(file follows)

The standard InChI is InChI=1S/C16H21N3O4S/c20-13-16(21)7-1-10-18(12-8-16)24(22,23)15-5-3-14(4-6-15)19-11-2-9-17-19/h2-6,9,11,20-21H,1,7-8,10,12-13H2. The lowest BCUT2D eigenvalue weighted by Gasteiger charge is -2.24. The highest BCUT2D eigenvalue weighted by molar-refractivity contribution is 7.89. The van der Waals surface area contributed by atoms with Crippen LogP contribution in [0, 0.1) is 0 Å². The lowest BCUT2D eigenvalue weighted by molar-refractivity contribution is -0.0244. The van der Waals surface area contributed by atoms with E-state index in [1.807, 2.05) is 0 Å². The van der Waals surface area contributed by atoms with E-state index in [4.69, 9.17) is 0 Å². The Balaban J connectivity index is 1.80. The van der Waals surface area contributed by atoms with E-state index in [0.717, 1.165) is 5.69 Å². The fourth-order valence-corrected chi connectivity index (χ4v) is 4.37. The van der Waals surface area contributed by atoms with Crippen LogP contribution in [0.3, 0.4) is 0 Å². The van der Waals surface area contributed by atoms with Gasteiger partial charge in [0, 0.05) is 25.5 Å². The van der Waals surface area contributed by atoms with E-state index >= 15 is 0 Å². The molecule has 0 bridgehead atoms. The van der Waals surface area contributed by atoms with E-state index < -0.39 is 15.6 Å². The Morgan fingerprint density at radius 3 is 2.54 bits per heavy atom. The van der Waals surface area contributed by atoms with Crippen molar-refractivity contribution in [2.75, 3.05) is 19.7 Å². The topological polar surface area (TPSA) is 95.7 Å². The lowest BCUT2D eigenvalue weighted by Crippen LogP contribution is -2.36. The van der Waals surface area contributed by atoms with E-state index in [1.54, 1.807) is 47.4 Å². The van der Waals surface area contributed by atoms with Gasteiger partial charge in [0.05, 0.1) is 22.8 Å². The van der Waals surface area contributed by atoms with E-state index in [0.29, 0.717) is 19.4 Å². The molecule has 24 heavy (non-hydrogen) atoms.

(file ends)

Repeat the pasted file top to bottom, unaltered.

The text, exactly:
The standard InChI is InChI=1S/C16H21N3O4S/c20-13-16(21)7-1-10-18(12-8-16)24(22,23)15-5-3-14(4-6-15)19-11-2-9-17-19/h2-6,9,11,20-21H,1,7-8,10,12-13H2. The lowest BCUT2D eigenvalue weighted by Gasteiger charge is -2.24. The highest BCUT2D eigenvalue weighted by molar-refractivity contribution is 7.89. The van der Waals surface area contributed by atoms with Crippen LogP contribution in [0, 0.1) is 0 Å². The lowest BCUT2D eigenvalue weighted by molar-refractivity contribution is -0.0244. The van der Waals surface area contributed by atoms with E-state index in [1.807, 2.05) is 0 Å². The van der Waals surface area contributed by atoms with E-state index in [4.69, 9.17) is 0 Å². The Balaban J connectivity index is 1.80. The van der Waals surface area contributed by atoms with E-state index in [0.717, 1.165) is 5.69 Å². The fourth-order valence-corrected chi connectivity index (χ4v) is 4.37. The van der Waals surface area contributed by atoms with Crippen LogP contribution in [0.3, 0.4) is 0 Å². The van der Waals surface area contributed by atoms with Gasteiger partial charge in [0, 0.05) is 25.5 Å². The van der Waals surface area contributed by atoms with E-state index >= 15 is 0 Å². The molecule has 0 bridgehead atoms. The van der Waals surface area contributed by atoms with E-state index < -0.39 is 15.6 Å². The Morgan fingerprint density at radius 3 is 2.54 bits per heavy atom. The van der Waals surface area contributed by atoms with Crippen molar-refractivity contribution in [2.75, 3.05) is 19.7 Å². The topological polar surface area (TPSA) is 95.7 Å². The lowest BCUT2D eigenvalue weighted by Crippen LogP contribution is -2.36. The van der Waals surface area contributed by atoms with E-state index in [1.54, 1.807) is 47.4 Å². The van der Waals surface area contributed by atoms with Gasteiger partial charge in [0.05, 0.1) is 22.8 Å². The van der Waals surface area contributed by atoms with E-state index in [0.29, 0.717) is 19.4 Å². The molecule has 24 heavy (non-hydrogen) atoms.